The Supreme Court will deliver judgment on Wednesday in what has been described as one of the most important cases in recent legal history: Lloyd v Google.
Richard Lloyd continues Google for collecting web browsing data from iPhone users between 2011 and 2012, despite the US tech giant claiming at the time that it was prevented from doing so by the browser’s default privacy settings Safari.
He filed the complaint not only as an individual affected by Google’s actions, but as a person who represents more than four million people in revolutionary representative action.
If Mr Lloyd wins, the US tech giant could be forced to forgo billions to compensate affected iPhone users who could potentially claim a tariff of up to £ 750 each, as Mr Lloyd said. in his letter of complaint, although a much lower figure is likely.
But the real importance of the case will be its effect on jurisprudence.
Judgment against Google could open the door to representative action in Britain in other data protection cases, allowing consumer advocates to bring complaints against companies that violate privacy law .
The London judgment will come on the same day the company receives a ruling in his appeal against a record fine of 4.34 billion euros (3.8 billion pounds sterling) of the European Commission to force phone manufacturers to preinstall its applications.
How did it start?
Almost a decade ago, Google was caught secretly placing an ad tracking cookie on Safari web browsers – whether used on iPhone, Mac or iPad – although they assured those users that they would by default be excluded from this monitoring.
The workaround was discovered by Jonathan Mayer, then a graduate researcher at Stanford University. At the time, Google said the data collection was accidental and that didn’t mean the feature bypassed Safari browser’s default security settings.
What did Google do?
As the FTC explains: “Google has placed a certain advertising tracking cookie on the computers of Safari users who have visited sites in Google’s DoubleClick advertising network, although Google has previously indicated to these users that they will automatically be excluded from this tracking, due to the default settings of the Safari browser used in Macs, iPhones and iPads.
“Google specifically told Safari users that because the Safari browser is configured by default to block third-party cookies, as long as users do not change their browser settings, this setting” effectively accomplishes the same thing as [opting out of this particular Google advertising tracking cookie]’.
Despite these promises, the FTC accused Google of placing advertising tracking cookies on consumers’ computers, in many cases bypassing the default cookie blocking setting in the Safari browser.
“Google exploited an exception to the default browser setting to place a temporary cookie from the DoubleClick domain. Due to the particular way the Safari browser worked, this initial temporary cookie opened the door to all cookies from the DoubleClick domain, including tracking Google advertising the cookie that Google had represented would be blocked from Safari browsers. “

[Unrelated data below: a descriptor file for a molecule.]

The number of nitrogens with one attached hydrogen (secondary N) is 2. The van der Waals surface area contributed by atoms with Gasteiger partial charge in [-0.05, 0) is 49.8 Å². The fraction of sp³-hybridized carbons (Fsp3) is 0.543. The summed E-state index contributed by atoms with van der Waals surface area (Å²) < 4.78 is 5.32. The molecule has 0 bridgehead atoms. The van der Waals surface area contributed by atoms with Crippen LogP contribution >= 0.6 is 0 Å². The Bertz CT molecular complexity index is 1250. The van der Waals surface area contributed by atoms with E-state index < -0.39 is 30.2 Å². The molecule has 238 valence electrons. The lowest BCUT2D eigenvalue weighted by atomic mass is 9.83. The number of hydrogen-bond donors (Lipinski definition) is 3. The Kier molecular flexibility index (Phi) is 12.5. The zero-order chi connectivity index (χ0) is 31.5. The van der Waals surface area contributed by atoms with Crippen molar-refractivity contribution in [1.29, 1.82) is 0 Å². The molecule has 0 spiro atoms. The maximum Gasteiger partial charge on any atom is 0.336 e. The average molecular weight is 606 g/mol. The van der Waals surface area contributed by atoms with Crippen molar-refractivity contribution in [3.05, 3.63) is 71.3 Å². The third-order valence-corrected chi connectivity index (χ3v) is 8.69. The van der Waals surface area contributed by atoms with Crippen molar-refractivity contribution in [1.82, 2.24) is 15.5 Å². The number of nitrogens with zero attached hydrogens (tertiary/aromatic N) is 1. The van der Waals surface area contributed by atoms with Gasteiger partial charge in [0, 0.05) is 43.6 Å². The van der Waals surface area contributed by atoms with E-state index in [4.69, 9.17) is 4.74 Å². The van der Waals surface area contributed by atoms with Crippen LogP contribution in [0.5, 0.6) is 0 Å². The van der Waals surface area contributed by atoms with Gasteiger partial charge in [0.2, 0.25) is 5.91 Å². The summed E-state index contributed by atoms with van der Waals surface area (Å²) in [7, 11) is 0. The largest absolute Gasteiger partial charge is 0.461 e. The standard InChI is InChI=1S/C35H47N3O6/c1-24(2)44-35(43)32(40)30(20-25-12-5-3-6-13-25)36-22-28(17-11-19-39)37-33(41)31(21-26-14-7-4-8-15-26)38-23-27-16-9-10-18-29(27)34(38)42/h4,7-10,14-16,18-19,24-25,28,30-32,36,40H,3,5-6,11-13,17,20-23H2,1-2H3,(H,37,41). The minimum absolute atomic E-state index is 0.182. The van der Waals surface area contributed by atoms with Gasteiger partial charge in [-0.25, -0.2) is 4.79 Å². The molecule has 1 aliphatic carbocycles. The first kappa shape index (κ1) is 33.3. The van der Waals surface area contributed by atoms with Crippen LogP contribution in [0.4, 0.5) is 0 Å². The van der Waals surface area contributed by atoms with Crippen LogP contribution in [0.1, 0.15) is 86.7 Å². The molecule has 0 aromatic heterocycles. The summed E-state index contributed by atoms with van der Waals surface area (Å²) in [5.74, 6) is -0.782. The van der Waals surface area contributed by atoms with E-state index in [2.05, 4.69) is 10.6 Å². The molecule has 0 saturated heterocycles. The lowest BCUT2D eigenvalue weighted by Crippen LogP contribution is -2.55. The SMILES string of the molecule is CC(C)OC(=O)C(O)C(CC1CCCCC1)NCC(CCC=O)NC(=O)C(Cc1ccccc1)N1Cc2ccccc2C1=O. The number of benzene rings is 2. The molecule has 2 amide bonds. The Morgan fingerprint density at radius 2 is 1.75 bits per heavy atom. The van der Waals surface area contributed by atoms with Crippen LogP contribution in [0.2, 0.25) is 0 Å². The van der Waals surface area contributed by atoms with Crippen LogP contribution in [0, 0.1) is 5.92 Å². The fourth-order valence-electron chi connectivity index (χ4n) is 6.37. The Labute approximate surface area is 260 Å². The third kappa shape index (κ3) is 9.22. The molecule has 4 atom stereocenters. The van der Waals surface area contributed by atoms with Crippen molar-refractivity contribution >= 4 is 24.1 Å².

The company then settled this violation with the United States Federal Trade Commission, paying a record civil fine of $ 22.5 million in August 2012.
The company also paid dozens of US states $ 17 million admitting that it collected this data for advertising purposes while letting users know it wouldn’t, although it did. within the framework of a regulation not accepting any responsibility.
How did it end in the Supreme Court?
Richard Lloyd first brought his claim against Google in 2018 and sought leave to serve the claim out of jurisdiction, as Google is based in the United States.
Although the High Court initially dismissed the claim, the Court of Appeal upheld it and said that while Mr. Lloyd’s ‘opt-out’ class action was ‘unusual’, it was permissible because the iPhone users during this time have all been the victims of wrongdoing and suffered the same loss.
Google has appealed the ruling, sending the case back to the UK Supreme Court which will have to decide what damages are owed to affected iPhone users, whether those users have all suffered the same harm and whether representative actions are needed. good way to solve these problems. .
What will be the impact?
Jamie Curle, partner at DLA Piper law firm, described the judgment as “one of the most anticipated decisions of recent years” and said it would “have a significant impact on the volume and nature of litigation in the field of data privacy “.
“The question many will want to answer is whether this judgment will represent the dawn of an American-style class action suit for data protection claims or whether the traditionally more conservative views of the English court will prevail?” Mr Curle added.
“All eyes will be on this Supreme Court judgment to help answer many open questions of law regarding representative actions for data protection claims,” said Ross McKean, Data Protection Partner also at DLA Piper.
“The plaintiff law firms and their funders have a lot to gain from this decision, as will any organization dealing with personal data, as the theoretical value of damages for the actions of data protection representatives is enormous. , running into billions for larger claims. “